They were stirring rebellion in Ireland; in Scotland they disguised themselves as Cameronians; in England their aim was to assassinate the King, and to leave the throne open to the Papist Duke of York. The extracts from Jesuit letters however which he produced, though they showed the disappointment and anger of the writers, threw no light on the monstrous charges of a plot for assassination. Oates would have been dismissed indeed with contempt but for the seizure of Coleman's correspondence. His letters gave a new colour to the plot. Danby himself, conscious of the truth that there were designs which Charles dared not avow, was shaken in his rejection of the disclosures, and inclined to use them as weapons to check the King in his Catholic policy. But a more dexterous hand had already seized on the growing panic. Shaftesbury, released after a long imprisonment and hopeless of foiling the King's policy in any other way, threw himself into the plot. "Let the Treasurer cry as loud as he pleases against Popery," he laughed, "I will cry a note louder." But no cry was needed to heighten the popular frenzy from the moment when Sir Edmondsbury Godfrey, the magistrate before whom Oates had laid his information, was found in a field near London with his sword run through his heart.
His death was assumed to be murder, and the murder to be an attempt of the Jesuits to "stifle the plot." A solemn funeral added to public agitation; and the two Houses named committees to investigate the charges made by Oates.
In this investigation Shaftesbury took the lead. Whatever his personal ambition may have been, his public aims in all that followed were wise and far-sighted. He aimed at forcing Charles to dissolve Parliament and appeal to the nation. He aimed at driving Danby out of office and at forcing on Charles a ministry which should break his dependence on France and give a constitutional turn to his policy. He saw that no security would really avail to meet the danger of a Catholic sovereign, and he aimed at excluding James from the throne. But in pursuing these aims he rested wholly on the plot. He fanned the popular panic by accepting without question some fresh depositions in which Oates charged five Catholic peers with part in the Jesuit conspiracy. The peers were sent to the Tower, and two thousand suspected persons were hurried to prison. A proclamation ordered every Catholic to leave London. The trainbands were called to arms, and patrols paraded through the streets, to guard against the Catholic rising which Oates declared to be at hand.
Meanwhile Shaftesbury turned the panic to political account by forcing through Parliament a bill which excluded Catholics from a seat in either House. The exclusion remained in force for a century and a half; but it had really been aimed against the Duke of York, and Shaftesbury was defeated by a proviso which exempted James from the operation of the bill. The plot, which had been supported for four months by the sole evidence of Oates, began to hang fire; but a promise of reward brought forward a villain, named Bedloe, with tales beside which those of Oates seemed tame. The two informers were now pressed forward by an infamous rivalry to stranger and stranger revelations. Bedloe swore to the existence of a plot for the landing of a Catholic army and a general massacre of the Protestants. Oates capped the revelations of Bedloe by charging the Queen herself, at the bar of the Lords, with knowledge of the plot to murder her husband. Monstrous as such charges were, they revived the waning frenzy of the people and of the two Houses. The peers under arrest were ordered to be impeached. A new proclamation enjoined the arrest of every Catholic in the realm. A series of judicial murders began with the trial and execution of Coleman, which even now can only be remembered with horror.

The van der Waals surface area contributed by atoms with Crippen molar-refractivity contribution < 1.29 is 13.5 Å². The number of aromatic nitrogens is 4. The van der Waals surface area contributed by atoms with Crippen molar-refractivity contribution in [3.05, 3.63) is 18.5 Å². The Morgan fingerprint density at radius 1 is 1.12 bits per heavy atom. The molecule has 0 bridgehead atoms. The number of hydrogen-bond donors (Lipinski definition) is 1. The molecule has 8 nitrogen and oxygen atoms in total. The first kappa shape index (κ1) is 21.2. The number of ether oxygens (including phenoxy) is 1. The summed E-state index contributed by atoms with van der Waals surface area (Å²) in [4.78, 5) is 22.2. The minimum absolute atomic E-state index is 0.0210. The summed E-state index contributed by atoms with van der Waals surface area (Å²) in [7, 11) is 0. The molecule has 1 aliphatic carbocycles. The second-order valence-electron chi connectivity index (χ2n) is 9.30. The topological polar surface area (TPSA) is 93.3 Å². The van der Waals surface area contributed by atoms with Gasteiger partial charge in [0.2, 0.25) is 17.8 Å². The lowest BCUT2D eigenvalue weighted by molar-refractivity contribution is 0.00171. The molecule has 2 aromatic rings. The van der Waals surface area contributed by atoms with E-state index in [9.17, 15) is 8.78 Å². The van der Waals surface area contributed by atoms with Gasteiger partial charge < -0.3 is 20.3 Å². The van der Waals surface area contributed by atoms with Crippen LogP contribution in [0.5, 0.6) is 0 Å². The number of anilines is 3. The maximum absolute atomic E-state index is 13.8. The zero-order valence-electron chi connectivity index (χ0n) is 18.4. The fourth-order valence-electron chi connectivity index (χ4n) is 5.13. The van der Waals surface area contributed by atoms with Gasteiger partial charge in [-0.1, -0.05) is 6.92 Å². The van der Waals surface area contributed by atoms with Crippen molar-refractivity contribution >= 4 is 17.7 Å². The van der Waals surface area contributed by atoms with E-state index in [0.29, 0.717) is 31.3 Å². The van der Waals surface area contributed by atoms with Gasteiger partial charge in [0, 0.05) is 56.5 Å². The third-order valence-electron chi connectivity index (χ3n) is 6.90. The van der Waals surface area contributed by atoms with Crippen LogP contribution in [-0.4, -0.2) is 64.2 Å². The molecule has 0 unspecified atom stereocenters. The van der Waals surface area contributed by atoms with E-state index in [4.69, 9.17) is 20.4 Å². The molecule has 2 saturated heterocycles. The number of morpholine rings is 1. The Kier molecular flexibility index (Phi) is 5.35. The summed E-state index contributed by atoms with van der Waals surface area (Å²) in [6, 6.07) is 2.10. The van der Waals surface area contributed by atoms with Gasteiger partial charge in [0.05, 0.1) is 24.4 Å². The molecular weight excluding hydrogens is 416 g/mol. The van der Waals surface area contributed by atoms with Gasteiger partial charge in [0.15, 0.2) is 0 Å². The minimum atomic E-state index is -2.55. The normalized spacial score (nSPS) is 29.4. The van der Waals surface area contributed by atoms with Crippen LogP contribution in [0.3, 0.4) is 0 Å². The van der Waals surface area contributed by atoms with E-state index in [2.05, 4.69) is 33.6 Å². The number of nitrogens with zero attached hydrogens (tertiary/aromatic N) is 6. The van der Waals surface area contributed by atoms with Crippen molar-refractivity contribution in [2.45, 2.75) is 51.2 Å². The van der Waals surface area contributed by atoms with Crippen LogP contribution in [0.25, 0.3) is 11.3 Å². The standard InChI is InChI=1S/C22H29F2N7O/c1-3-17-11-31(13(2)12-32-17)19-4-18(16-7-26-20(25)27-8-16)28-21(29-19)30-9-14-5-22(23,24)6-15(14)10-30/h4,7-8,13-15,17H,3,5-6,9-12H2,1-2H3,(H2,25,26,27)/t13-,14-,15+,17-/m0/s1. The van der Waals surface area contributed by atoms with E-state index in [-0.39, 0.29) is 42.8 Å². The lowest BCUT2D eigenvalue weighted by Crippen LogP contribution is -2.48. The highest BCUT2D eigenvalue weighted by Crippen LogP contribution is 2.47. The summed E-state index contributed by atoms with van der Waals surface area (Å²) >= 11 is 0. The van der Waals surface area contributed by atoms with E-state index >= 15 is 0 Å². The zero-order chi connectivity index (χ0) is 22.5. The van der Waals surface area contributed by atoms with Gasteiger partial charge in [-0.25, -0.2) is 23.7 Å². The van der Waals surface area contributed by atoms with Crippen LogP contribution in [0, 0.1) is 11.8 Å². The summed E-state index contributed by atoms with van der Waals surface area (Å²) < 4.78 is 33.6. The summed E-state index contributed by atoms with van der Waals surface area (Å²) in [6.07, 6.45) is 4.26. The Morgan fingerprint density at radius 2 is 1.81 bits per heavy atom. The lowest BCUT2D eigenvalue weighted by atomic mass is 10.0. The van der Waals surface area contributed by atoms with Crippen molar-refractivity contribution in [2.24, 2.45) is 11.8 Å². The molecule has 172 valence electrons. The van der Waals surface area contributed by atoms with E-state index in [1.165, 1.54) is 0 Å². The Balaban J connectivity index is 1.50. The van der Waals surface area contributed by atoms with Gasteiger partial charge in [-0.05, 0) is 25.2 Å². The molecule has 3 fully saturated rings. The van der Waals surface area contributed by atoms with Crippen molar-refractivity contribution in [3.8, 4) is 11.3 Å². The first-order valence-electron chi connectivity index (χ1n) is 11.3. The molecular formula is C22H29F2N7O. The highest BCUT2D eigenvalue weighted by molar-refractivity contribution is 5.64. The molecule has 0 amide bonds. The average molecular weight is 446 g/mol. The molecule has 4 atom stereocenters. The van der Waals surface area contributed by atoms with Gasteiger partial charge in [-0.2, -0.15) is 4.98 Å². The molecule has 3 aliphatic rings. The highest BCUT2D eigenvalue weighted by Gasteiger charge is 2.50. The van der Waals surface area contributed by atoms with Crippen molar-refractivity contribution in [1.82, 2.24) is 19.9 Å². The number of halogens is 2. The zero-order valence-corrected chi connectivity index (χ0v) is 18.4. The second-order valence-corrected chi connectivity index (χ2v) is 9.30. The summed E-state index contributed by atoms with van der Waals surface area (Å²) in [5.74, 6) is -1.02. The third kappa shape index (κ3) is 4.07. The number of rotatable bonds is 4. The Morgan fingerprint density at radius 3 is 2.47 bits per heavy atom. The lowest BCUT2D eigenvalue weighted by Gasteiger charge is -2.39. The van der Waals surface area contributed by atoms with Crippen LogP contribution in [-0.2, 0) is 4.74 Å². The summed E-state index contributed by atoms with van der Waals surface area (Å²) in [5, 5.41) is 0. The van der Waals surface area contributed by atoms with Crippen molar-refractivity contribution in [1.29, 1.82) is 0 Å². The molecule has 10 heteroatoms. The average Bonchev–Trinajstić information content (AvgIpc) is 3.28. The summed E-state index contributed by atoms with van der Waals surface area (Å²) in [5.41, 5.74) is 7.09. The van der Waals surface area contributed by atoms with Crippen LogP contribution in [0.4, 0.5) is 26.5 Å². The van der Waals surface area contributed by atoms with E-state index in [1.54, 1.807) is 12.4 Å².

But the alarm must soon have worn out had it only been supported by perjury. What gave force to the false plot was the existence of a true one. Coleman's letters had won credit for the perjuries of Oates, and a fresh discovery now won credit for the perjuries of Bedloe. From the moment when the pressure of the Commons and of Danby had forced Charles into a position of seeming antagonism to France, Lewis had resolved to bring about the dissolution of the Parliament, the fall of the Minister, and the disbanding of the army which Danby still looked on as a weapon against him. For this purpose the French ambassador had entered into negotiations with the leaders of the Country party. The English ambassador at Paris, Ralph Montagu, now returned home on a quarrel with Danby, obtained a seat in the House of Commons, and in spite of the seizure of his papers, laid on the table of the House the despatch which had been forwarded to Lewis, demanding payment for the King's services to France during the late negotiations. The House was thunderstruck; for strong as had been the general suspicion, the fact of the dependence of England on a foreign power had never before been proved. Danby's name was signed to the despatch, and he was at once impeached on a charge of high treason.
But Shaftesbury was more eager to secure the election of a new Parliament than to punish his rival, and Charles was resolved to prevent at any price a trial which could not fail to reveal the disgraceful secret of his foreign policy. Charles was in fact at Shaftesbury's mercy, and the end for which Shaftesbury had been playing was at last secured. In January, 1679, the Parliament of 1661, after the longest unbroken life in our Parliamentary annals, was at last dissolved